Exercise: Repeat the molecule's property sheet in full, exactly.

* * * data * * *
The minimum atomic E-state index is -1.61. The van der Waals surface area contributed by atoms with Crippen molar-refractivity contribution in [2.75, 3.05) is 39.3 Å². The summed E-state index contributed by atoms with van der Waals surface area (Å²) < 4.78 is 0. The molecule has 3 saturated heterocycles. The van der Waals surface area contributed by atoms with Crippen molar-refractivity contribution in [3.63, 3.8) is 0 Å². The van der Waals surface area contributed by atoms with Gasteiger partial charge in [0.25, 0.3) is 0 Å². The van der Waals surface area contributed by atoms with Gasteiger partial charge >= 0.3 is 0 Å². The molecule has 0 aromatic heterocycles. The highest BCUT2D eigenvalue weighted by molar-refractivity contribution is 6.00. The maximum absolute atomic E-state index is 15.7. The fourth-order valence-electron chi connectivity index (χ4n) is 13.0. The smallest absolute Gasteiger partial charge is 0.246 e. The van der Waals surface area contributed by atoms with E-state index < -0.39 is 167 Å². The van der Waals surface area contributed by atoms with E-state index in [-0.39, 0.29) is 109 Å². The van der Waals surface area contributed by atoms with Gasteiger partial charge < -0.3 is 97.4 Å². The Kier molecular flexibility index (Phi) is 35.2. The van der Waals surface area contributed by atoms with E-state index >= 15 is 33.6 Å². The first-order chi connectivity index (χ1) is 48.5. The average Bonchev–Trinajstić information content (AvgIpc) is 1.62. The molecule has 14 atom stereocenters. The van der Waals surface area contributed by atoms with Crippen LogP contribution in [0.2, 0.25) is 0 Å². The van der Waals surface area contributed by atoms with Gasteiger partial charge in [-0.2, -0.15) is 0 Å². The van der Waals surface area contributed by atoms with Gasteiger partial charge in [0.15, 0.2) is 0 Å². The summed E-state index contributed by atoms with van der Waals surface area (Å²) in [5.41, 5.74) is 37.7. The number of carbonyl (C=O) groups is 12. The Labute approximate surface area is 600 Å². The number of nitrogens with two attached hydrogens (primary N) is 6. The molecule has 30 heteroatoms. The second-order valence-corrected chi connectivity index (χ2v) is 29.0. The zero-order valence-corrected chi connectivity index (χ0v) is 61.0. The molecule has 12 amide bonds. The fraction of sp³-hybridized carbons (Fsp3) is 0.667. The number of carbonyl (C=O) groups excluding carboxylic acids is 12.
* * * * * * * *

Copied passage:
The minimum atomic E-state index is -1.61. The van der Waals surface area contributed by atoms with Crippen molar-refractivity contribution in [2.75, 3.05) is 39.3 Å². The summed E-state index contributed by atoms with van der Waals surface area (Å²) < 4.78 is 0. The molecule has 3 saturated heterocycles. The van der Waals surface area contributed by atoms with Crippen molar-refractivity contribution in [3.63, 3.8) is 0 Å². The van der Waals surface area contributed by atoms with Gasteiger partial charge in [0.25, 0.3) is 0 Å². The van der Waals surface area contributed by atoms with Gasteiger partial charge >= 0.3 is 0 Å². The molecule has 0 aromatic heterocycles. The highest BCUT2D eigenvalue weighted by molar-refractivity contribution is 6.00. The maximum absolute atomic E-state index is 15.7. The fourth-order valence-electron chi connectivity index (χ4n) is 13.0. The smallest absolute Gasteiger partial charge is 0.246 e. The van der Waals surface area contributed by atoms with E-state index < -0.39 is 167 Å². The van der Waals surface area contributed by atoms with E-state index in [-0.39, 0.29) is 109 Å². The van der Waals surface area contributed by atoms with Gasteiger partial charge < -0.3 is 97.4 Å². The Kier molecular flexibility index (Phi) is 35.2. The van der Waals surface area contributed by atoms with E-state index >= 15 is 33.6 Å². The first-order chi connectivity index (χ1) is 48.5. The average Bonchev–Trinajstić information content (AvgIpc) is 1.62. The molecule has 14 atom stereocenters. The van der Waals surface area contributed by atoms with Crippen LogP contribution in [0.2, 0.25) is 0 Å². The van der Waals surface area contributed by atoms with Gasteiger partial charge in [-0.2, -0.15) is 0 Å². The van der Waals surface area contributed by atoms with Gasteiger partial charge in [0.15, 0.2) is 0 Å². The summed E-state index contributed by atoms with van der Waals surface area (Å²) in [5.41, 5.74) is 37.7. The number of carbonyl (C=O) groups is 12. The Labute approximate surface area is 600 Å². The number of nitrogens with two attached hydrogens (primary N) is 6. The molecule has 30 heteroatoms. The second-order valence-corrected chi connectivity index (χ2v) is 29.0. The zero-order valence-corrected chi connectivity index (χ0v) is 61.0. The molecule has 12 amide bonds. The fraction of sp³-hybridized carbons (Fsp3) is 0.667. The number of carbonyl (C=O) groups excluding carboxylic acids is 12.